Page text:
The Timeline Guy
John Byrne said:" If his girlfriend's distress did, indeed, cause Brian Hitch to miss his deadlines, he has my most heartfelt sympathies. Even out in the "real world", where people work in offices and wear ties, things can happen in their personal lives that disrupt their work. This happens, curiously enough, because most people who work in offices out in the real world are not chasing deadlines. They are merely doing their daily routine, same thing every day, and if something disrupts that routine, a domino effect kicks in.
Now -- in November 1980 I moved from Calgary to Chicago, started work on my first issue of FF, got married, basically restarted my life from scratch with a new wife, new house, couple of instant kids, and a whole lot of running back and forth to various government offices to sign papers and talk to stern faced beurocrats about whether or not I was going to be allowed to stay in the US even tho I had married an American citizen. Altogether, over the months of November, December and January I probably lost about three weeks of work time.
Not one issue of FANTASTIC FOUR was late.
Why? Because I was ahead of schedule when I started, and I was still ahead of schedule when everything settled down.
This is what I mean about how dangerous it is to work to the actual deadlines, instead of creating your own that are in advance of what the office is asking for. So, not wishing to seem unsympathetic to Brian Hitch and his girlfriend, but where was he on deadlines before the problems set in?"
This simple fact does seem elusive to the very people to whom it should be most clear. I see eyes glaze over whenever I mention it. I hear conversations like. . .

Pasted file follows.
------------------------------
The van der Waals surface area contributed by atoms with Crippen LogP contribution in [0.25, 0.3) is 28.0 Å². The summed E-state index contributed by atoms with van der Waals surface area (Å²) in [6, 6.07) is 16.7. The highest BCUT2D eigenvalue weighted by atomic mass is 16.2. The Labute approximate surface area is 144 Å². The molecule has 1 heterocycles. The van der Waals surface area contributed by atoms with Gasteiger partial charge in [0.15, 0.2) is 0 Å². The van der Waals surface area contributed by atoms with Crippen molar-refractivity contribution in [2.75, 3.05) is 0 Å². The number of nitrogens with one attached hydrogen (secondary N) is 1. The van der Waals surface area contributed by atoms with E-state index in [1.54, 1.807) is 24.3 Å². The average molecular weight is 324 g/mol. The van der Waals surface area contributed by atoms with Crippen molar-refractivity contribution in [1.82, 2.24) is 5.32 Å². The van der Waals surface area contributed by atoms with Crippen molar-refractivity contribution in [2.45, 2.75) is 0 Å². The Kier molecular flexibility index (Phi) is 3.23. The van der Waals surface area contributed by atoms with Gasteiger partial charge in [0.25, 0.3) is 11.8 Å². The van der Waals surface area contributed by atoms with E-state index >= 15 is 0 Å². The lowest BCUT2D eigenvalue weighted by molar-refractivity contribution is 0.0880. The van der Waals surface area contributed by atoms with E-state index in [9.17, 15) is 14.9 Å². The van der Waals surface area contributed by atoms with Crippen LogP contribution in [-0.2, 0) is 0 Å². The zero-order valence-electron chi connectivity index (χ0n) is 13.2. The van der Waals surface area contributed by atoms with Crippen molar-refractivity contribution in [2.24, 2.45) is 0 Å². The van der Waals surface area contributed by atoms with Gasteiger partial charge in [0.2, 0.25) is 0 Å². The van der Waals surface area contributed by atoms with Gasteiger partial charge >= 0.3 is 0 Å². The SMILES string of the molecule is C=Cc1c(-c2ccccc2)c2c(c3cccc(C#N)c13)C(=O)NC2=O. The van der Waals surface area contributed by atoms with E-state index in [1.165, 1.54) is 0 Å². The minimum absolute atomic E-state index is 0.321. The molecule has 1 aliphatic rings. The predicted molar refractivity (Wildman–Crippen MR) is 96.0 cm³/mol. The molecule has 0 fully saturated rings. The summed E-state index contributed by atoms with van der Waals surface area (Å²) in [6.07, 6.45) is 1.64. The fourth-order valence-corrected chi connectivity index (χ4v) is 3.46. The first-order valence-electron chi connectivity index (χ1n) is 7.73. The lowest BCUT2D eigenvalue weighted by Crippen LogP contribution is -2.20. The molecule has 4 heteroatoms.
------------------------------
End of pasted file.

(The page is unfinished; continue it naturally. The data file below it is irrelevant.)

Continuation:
"Your book is not as profitable as FONEBONEMAN SPECIAL."
"What do you mean? I produce 12 issues a year, and each one nets a profit of $10,000. That's $120,000!"
"Yes, but Sam Superstar did one issue of FONEBONEMAN SPECIAL and it made $200,000 in profit!"
"But wasn't Sam supposed to do 12 issues? So you could have made $2,400,000! Sounds to me like that's the book that wasn't profitable!"
"But you don't understand! From one issue of your book, we make $10,000. From one issue of Sam's we made $200,000!"
"But that's one-twelfth of what you could have made!"
"But it's 20 times what we make in one month from your book!"
"But that's only one month! In a year, I give you 12 issues!"
"But those 12 issues only add up to $120,000. That's $80,000 less than we made in one month!"
"But the other 11 months you made diddly! You didn't make over two million that you could have!"
"But we made 20 times in one month what we make from your book in one month!"
"But you could have made. . . . never mind."
(Frank Miller tells this story: At DarkHorse his SIN
CITY editor kept telling him what he called the "drop
dead" deadline -- the absolute, final, no loopholes,
can't get around it no matter what date for when
Frank could turn in his work and the book could still
be shipped on time. Frank responded that he didn't
want the "drop dead" deadline -- he wanted the "no
****ups" deadline -- when he could turn in the book
and be guaranteed it would go thru the office and
every single production job -- cleanup, paste up,
proofing, corrections, the works -- would get done
with no **** ups. In other words, a deadline
furthest from the shipping date, not closest to
Here's the link to this here, his posts start about half-way down the page and run to about 3/4 down:
Whats your viewpoint on this matter?